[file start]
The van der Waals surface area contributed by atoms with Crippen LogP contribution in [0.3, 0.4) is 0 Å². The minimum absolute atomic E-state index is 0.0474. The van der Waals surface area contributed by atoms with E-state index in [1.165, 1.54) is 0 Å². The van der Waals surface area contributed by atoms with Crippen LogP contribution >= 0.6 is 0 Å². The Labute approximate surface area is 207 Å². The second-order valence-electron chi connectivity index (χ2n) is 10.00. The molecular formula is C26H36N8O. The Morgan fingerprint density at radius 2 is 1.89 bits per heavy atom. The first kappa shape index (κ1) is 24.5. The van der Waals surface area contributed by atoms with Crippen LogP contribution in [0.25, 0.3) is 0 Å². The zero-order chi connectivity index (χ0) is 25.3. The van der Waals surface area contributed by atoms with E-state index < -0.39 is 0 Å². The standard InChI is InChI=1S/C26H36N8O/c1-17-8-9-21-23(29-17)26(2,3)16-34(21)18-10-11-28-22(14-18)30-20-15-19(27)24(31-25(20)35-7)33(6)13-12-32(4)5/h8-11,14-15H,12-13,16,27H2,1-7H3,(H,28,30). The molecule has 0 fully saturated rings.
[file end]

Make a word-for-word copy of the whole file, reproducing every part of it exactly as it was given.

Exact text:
The van der Waals surface area contributed by atoms with Crippen LogP contribution in [0.3, 0.4) is 0 Å². The minimum absolute atomic E-state index is 0.0474. The van der Waals surface area contributed by atoms with E-state index in [1.165, 1.54) is 0 Å². The van der Waals surface area contributed by atoms with Crippen LogP contribution >= 0.6 is 0 Å². The Labute approximate surface area is 207 Å². The second-order valence-electron chi connectivity index (χ2n) is 10.00. The molecular formula is C26H36N8O. The Morgan fingerprint density at radius 2 is 1.89 bits per heavy atom. The first kappa shape index (κ1) is 24.5. The van der Waals surface area contributed by atoms with Crippen LogP contribution in [0.25, 0.3) is 0 Å². The zero-order chi connectivity index (χ0) is 25.3. The van der Waals surface area contributed by atoms with E-state index < -0.39 is 0 Å². The standard InChI is InChI=1S/C26H36N8O/c1-17-8-9-21-23(29-17)26(2,3)16-34(21)18-10-11-28-22(14-18)30-20-15-19(27)24(31-25(20)35-7)33(6)13-12-32(4)5/h8-11,14-15H,12-13,16,27H2,1-7H3,(H,28,30). The molecule has 0 fully saturated rings.